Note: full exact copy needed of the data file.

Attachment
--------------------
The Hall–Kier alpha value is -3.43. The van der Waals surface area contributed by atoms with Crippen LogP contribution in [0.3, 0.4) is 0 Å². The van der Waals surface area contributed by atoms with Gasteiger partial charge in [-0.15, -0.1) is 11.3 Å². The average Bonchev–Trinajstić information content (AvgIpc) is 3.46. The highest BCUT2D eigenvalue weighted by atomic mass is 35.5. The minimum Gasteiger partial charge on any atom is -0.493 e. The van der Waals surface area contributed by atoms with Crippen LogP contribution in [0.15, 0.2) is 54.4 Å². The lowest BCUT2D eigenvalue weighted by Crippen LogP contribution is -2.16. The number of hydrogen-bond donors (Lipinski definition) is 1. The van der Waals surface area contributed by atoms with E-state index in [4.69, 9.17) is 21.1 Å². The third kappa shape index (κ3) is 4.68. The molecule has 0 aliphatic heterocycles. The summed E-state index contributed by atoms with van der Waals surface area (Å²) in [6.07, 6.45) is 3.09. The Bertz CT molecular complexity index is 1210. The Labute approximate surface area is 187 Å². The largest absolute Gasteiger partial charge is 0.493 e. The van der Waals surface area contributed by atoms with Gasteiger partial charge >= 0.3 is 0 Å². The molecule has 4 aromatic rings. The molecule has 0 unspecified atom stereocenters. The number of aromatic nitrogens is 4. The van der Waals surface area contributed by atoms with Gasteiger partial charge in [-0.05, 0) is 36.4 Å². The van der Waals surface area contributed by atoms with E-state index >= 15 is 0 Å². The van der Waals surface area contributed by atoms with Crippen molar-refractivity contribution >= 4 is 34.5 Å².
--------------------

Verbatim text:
The Hall–Kier alpha value is -3.43. The van der Waals surface area contributed by atoms with Crippen LogP contribution in [0.3, 0.4) is 0 Å². The van der Waals surface area contributed by atoms with Gasteiger partial charge in [-0.15, -0.1) is 11.3 Å². The average Bonchev–Trinajstić information content (AvgIpc) is 3.46. The highest BCUT2D eigenvalue weighted by atomic mass is 35.5. The minimum Gasteiger partial charge on any atom is -0.493 e. The van der Waals surface area contributed by atoms with Crippen LogP contribution in [0.15, 0.2) is 54.4 Å². The lowest BCUT2D eigenvalue weighted by Crippen LogP contribution is -2.16. The number of hydrogen-bond donors (Lipinski definition) is 1. The van der Waals surface area contributed by atoms with E-state index in [4.69, 9.17) is 21.1 Å². The third kappa shape index (κ3) is 4.68. The molecule has 0 aliphatic heterocycles. The summed E-state index contributed by atoms with van der Waals surface area (Å²) in [6.07, 6.45) is 3.09. The Bertz CT molecular complexity index is 1210. The Labute approximate surface area is 187 Å². The largest absolute Gasteiger partial charge is 0.493 e. The van der Waals surface area contributed by atoms with Gasteiger partial charge >= 0.3 is 0 Å². The molecule has 4 aromatic rings. The molecule has 0 unspecified atom stereocenters. The number of aromatic nitrogens is 4. The van der Waals surface area contributed by atoms with Gasteiger partial charge in [-0.05, 0) is 36.4 Å². The van der Waals surface area contributed by atoms with E-state index >= 15 is 0 Å². The van der Waals surface area contributed by atoms with Crippen molar-refractivity contribution >= 4 is 34.5 Å².